Veteran Chess (8x8) is my third attempt to use promote-on-capture rules like those of Maka Dai Dai Shogi (19x19) in a more accessible game. Earlier attempts were Macadamia Shogi (13x13), Decimaka (10x10). In contrast to these earlier attempts Veteran Chess uses mostly orthodox Chess pieces.
The promotion rules of these games are peculiar. For one, not only Pawns can promote, but most pieces do. But these can or must promote when they make a capture: the combat experience turns them into 'veterans'. There is no promotion zone, and promotion can happen anywhere on the board. The pieces can be divided over 3 classes: unpromotable, 'promoting' to a rather weak piece (so it is actually a demotion), or (true) promotion to a much stronger piece. The strongest pieces in the initial setup tend to demote. (The fiercest warriors often do not survive combat in perfect health...). These all demote to the same piece as a Pawn promotes to. (In Shogi that would be the Gold General, a hefty improvement for a Pawn, but a bummer for most other pieces.)
The initial setup is as in orthodox Chess, except that a Lady replaces the Queen. The Queen only occurs as promoted piece. The Rook is therefore the strongest piece in the initial setup.
In Veteran Chess the three piece classes are represented by King and Bishop (unpromotable), Pawn and Rook (weak promotion) and Knight and Lady (strong promotion). Pawn and Rook promote to the same piece, which for the Rook is a strong demotion, but for the Pawn is an improvement.
Pawn - As in orthodox Chess, including initial double-push and e.p. capture. Promotes to Veteran.
Knight - As in orthodox Chess. Promotes to Mounted Veteran.
Bishop - As in orthodox Chess. Unpromotable (except for contageon).
Rook - As in orthodox Chess, including castling. 'Promotes' to Veteran.
Lady - Moves as an orthodox King. Promotes to Queen.
King - As in orthodox Chess, including castling. Unpromotable and immune to contageon.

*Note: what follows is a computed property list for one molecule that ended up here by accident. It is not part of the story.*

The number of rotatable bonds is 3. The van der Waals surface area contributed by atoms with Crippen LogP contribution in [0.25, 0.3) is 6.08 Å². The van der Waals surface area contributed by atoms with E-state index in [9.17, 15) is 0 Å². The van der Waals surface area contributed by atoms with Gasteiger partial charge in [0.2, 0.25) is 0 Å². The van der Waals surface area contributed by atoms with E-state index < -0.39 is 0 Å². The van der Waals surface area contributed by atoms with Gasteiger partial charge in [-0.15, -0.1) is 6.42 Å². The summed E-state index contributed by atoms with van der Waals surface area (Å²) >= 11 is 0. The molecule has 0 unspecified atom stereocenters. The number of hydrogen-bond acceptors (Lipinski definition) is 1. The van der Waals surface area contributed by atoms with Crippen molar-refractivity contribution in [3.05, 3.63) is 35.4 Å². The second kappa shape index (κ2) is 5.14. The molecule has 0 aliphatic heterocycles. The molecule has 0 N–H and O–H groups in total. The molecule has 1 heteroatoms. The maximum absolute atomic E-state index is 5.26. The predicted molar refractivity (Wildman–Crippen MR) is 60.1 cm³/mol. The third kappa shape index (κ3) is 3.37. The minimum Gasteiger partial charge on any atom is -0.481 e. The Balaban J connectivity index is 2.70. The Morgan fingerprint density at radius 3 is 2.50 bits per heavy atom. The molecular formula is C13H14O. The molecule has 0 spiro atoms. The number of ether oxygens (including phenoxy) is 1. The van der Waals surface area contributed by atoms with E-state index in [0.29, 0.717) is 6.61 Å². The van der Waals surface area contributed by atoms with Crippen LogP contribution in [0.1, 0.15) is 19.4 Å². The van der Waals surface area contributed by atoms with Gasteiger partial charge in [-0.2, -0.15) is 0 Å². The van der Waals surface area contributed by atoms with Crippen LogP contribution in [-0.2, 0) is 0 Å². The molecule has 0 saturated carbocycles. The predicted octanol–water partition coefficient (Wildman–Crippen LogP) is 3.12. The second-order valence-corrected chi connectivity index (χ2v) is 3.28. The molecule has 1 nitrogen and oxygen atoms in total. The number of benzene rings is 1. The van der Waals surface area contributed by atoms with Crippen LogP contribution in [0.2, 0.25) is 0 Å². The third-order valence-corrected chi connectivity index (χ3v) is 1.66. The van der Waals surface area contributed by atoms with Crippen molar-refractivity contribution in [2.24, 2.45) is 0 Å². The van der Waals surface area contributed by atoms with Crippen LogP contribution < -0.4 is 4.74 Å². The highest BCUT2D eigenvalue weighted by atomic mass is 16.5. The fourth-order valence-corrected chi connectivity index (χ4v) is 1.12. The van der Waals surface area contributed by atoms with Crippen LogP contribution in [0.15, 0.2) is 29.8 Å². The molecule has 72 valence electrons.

Veteran - This is an 'omnidirectional Pawn': it captures in all diagonal and moves in all orthogonal directions, to the adjacent squares. It is not completely upward-compatible to a Pawn, as it cannot make e.p. captures or double pushes.
Mounted Veteran - Moves and captures as Knight or Veteran.
Queen - As in orthodox Chess.
The game is won by checkmate. Stalemate, 3-fold repetition or 50 moves without capture makes a draw.
Contageon - It would be pointless to have pieces promote to weaker ones if promotion was always optional: players would just never do it. Promotion is therefore sometimes mandatory, namely whenever you capture a promoted piece (Veteran or Mounted Veteran). One could say the promoted condition is 'contageous'. In general the term contageon describes that a capturing piece is endowed with some properties (the contageous ones) of its victim.
In Veteran Chess being a Queen is also contageous: pieces capturing a Queen will promote not to their normal promoted type but to a Queen. Even pieces that are already promoted will do so. This is mandatory, but the King is immune to this, and will always stay a King. (This to avoid the problems associated with disappearance of the royal piece.)
Once a Queen appears it is difficult to remove it from the game, because of her contageous nature. Only when she is captured by a King or other Queen will the number of Queens decrease.
The fact that a piece can promote will make a latent contribution to its value. Rooks, which cannot capture certain pieces without demoting to the relatively worthless Veteran, are therefore worth less than in orthodox Chess. (Using the unpromotable Bishop, which is the same in both games, as a standard.) A Mounted Veteran will have approximately as much tactical value as a Rook. So a Knight, will be worth more than in orthodox Chess because of its good promotion.
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By H. G. Muller.
Web page created: 2019-10-11. Web page last updated: 2019-10-11